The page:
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King Hedley II

REBECCA JACOBSON
7:30 pm Thursdays-Saturdays, 2 pm Sundays and most Saturdays through Dec. 30., Saturday December 29 | $23-$32.
Portland Playhouse
602 NE Prescott St.
 
When the title character in King Hedley II talks about the man he murdered—a crime for which he just served seven years in prison—he summons a sharp allusion. “I got the atomic bomb as far as he concerned,” King says. “And I got to use it.” King’s reference is apt: An apocalyptic threat simmers throughout August Wilson’s play, the ninth in his 10-play Pittsburgh Cycle. Set in 1985 in a black Pittsburgh neighborhood ravaged by socioeconomic decline, violence and spiritual blight—evocatively rendered with the set’s chain-link fence, dirt floor and wind chime made of weather-beaten forks and spoons—a sense of decay pervades the proceedings. Wilson’s play receives a fittingly forceful production at Portland Playhouse, finely directed by Jade King Carroll. Hedley is not Wilson’s tautest work: The playwright is deservedly acclaimed for his operatic monologues, but in Hedley they’re needlessly discursive and laden with excess backstory. But what the script lacks in focus is more than made up for in the intensity and immediacy of the performances. Oregon Shakespeare Festival veteran Peter Macon plays King with keen physical and vocal command. As he attempts to sell stolen refrigerators with accomplice Mister (Vin Shambry, in a tremendously vigorous performance), King also works to reconcile with his long-distant mother, Ruby, played with ferocity, melancholy and irrepressible charm by Monica Parks. Meanwhile, King’s pregnant wife, Tonya (Ramona Lisa Alexander), assesses the value of bringing a child into a ravaged world; Ruby’s onetime lover Elmore (John Cothran Jr.) returns to Pittsburgh to woo her once again; and the Tiresias-like Stool Pigeon (Victor Mack) delivers blunt biblical interpretations (he more than once informs us that “God is a bad motherfucker”). But even as the characters sing and joke, they’ve got handguns in their pockets, ready to fire, and bombs in their souls, ready to detonate.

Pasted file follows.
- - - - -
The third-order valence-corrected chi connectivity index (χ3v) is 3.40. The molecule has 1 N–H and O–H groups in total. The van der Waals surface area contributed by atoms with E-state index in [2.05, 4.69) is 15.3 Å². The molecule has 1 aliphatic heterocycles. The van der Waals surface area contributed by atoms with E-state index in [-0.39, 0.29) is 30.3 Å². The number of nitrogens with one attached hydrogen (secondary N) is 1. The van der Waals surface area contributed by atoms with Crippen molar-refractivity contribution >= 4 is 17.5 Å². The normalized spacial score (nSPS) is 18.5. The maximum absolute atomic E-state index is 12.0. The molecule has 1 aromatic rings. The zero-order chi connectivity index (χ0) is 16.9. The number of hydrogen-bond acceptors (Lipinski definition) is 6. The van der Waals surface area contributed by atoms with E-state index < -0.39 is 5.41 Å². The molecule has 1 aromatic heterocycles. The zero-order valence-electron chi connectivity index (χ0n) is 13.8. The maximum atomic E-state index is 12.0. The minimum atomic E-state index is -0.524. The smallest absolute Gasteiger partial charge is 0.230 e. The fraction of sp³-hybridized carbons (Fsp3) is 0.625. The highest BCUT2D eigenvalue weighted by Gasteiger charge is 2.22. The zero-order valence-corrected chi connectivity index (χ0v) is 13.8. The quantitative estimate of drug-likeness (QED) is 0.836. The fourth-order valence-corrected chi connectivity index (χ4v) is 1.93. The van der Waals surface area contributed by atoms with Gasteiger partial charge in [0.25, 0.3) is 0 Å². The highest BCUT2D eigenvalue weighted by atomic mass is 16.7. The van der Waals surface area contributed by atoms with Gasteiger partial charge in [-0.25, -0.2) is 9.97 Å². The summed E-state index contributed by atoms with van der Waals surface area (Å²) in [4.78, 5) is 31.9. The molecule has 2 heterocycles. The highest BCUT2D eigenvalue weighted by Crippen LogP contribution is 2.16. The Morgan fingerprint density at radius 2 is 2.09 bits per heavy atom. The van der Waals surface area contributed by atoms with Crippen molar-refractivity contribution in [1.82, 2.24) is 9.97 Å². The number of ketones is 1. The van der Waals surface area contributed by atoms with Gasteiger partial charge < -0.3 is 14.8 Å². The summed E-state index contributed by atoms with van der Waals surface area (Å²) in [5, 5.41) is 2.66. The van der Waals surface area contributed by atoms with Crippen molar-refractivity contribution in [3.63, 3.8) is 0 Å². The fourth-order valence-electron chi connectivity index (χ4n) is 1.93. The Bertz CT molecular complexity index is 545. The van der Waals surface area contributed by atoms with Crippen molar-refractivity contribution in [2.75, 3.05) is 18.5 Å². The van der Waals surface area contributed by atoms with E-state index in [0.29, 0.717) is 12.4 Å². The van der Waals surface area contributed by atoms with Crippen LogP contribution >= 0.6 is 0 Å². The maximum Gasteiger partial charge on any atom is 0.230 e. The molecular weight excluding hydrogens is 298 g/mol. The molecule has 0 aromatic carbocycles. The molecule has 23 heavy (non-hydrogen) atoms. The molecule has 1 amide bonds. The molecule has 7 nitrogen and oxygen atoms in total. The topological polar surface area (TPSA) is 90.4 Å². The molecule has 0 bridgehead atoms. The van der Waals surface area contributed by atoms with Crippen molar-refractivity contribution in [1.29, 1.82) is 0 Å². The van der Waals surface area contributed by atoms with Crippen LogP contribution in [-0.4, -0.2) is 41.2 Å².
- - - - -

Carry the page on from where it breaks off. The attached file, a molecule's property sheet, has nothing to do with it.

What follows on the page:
Where: Portland Playhouse
Phone: 488-5822
Address: 602 NE Prescott St.
Website: portlandplayhouse.org

 
 
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